“There’s someone at th’ manor?” Seamus’ expression changed to disbelief. “An’ that’s what all this caterwaulin’s about? Th’ place’s been empty for a century now. I imagine ’tis been sold, for taxes or somethin’, is all. An’ now th’ new owner’s come t’ claim th’ auld wreck. Probably some rich American who’ll be shippin’ it home, stone by stone. I hear they like to do things like that.”
He managed to be casual about the whole thing. It was nothing to him if the Yanks wanted to buy all of Balleywalegh and cart it away, providing they paid the inhabitants a good and fair price.
“No,” Maeve protested weakly. Raising her head, she pointed a trembling finger out the kitchen window. “’Tis that Foreigner. H-he’s come back! L-look for yourself!”
Slowly, her husband turned, staring toward the dark silhouette visible to any house in the valley. For a moment, he didn’t move, just stood looking at the one bright point of light in a tower window. It seemed to stare back at him like a single, gleaming eye.
At last, he nodded. “Well, there’s someone there, an’ that’s a true fact.”
That produced an even greater rush of tears from Maeve.
“Here, now.” He guided his wife around the rapidly congealing mess on the floor and away from the window. She lifted the still-shrieking child from his chair and began to comfort him, briefly distracting herself by this mundane little task as Seamus pushed her into her chair, dropping down beside her.
He waited patiently while she patted and bounced the baby. Once Denis subsided into murmurs of non-panicked sleep, he said, “I swear I’ve never truly understood why everyone’s so frightened of th’ auld place. Sure now, ’tis only an empty hulk o’ stone an’ mortar.”
He waved a hand at the window and the visible silhouette. Maeve’s eyes followed the gesture. With a shudder, she looked back at him. “You don’t understand...”
“That’s the truth. I’ve lived here twenty-two years, now, darlin’, an’ in all that time, I’ve ne’er heard anyone speak at all about that place without crossin’ hisself, an’ even then no more than a few words. Remember when Fergus O’Halloran’s sheep strayed into that upper meadow? He wouldn’t go after ’em without havin’ Old Father Ryan bless him first! An’ is that a way for a grown man to act?” He paused as if expecting a laughing agreement. When his wife avoided his eyes and said nothing, he went on with an angry snort, “In the name o’ Heaven, what is it about th’ place makin’ you so afraid?”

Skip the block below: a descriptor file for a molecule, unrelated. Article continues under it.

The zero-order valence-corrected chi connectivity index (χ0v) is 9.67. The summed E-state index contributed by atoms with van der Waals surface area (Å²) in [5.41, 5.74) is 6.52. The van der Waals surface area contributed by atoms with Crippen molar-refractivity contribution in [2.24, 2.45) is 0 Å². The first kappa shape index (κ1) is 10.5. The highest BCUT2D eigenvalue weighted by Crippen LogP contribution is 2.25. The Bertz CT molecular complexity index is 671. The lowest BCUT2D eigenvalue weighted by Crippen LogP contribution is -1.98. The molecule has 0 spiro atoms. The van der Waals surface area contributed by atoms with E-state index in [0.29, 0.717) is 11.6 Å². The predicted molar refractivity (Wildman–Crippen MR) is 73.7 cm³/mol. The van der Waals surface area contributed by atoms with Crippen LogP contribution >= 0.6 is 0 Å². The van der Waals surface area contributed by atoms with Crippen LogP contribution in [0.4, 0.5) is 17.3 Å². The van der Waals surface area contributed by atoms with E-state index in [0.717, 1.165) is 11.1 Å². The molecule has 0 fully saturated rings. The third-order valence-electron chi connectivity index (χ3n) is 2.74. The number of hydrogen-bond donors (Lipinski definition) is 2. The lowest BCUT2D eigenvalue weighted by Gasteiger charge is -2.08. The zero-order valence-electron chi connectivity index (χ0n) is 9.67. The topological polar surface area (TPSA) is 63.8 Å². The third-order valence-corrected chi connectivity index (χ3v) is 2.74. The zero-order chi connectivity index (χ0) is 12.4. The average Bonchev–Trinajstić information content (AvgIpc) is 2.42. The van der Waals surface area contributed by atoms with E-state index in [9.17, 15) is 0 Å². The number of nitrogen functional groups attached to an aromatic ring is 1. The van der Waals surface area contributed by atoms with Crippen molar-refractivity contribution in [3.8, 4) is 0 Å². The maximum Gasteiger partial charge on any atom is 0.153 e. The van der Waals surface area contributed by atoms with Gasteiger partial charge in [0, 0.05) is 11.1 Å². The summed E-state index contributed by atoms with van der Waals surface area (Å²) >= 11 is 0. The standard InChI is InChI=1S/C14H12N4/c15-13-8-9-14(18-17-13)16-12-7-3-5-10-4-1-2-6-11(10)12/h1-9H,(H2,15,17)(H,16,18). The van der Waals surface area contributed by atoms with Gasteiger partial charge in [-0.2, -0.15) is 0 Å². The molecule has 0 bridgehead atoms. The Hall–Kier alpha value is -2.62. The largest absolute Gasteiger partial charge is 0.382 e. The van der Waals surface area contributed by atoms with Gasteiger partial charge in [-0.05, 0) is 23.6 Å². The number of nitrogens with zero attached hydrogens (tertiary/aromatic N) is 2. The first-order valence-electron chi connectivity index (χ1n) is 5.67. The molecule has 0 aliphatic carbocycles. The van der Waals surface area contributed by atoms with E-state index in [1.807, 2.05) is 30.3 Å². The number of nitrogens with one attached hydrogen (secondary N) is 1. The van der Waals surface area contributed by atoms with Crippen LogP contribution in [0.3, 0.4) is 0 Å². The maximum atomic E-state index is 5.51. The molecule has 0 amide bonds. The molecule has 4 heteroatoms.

“I wouldn’t expect you to understand,” Maeve whimpered. “You bein’ a stranger here an’ all...”
“Stranger?” Seamus blurted the single word. “After all this time an’ seven wee ones I’m still a stranger, am I?”
“Da?” Unable to keep silent any longer, Sean spoke up, timidly. “Da, I know.”
“I’d think... Hm? What’s that ya say, lad?” Seamus looked at his son.
“I know why they fear th’ place. We all do.” He gestured at his brothers and Deirdre, who nodded confirmation.
“So even m’little ones know but your beloved husband you’ve kept ignorant?” Seamus turned to face his son while Maeve got very busy rocking the sleeping baby. “Well? Tell your da!”
The children looked at each other, relieved their father wasn’t angry at them for knowing something he didn’t.
“’Tis...” Sean hesitated, not from fear but the fact that he realized the absurdity of what he was about to say. “They say th’ owner o’ the manor was a vampire, Da. A dearg-due.”
He gave the word the old Celtic pronunciation--drag-dul.
Seamus didn’t answer, just stared at him.
“An’ that’s why it has such an odd name. Casa Ascuns... ’Tis called after his own foreign tongue... Hungarian or Romanian or some such. He...” He stopped as his father began to laugh.
“Well, now. If he was a foreigner, he couldn’t be a dearg-due, could he? Since that’s our own home-grown vampire! Lord love ya, lad! Do you believe it, then?”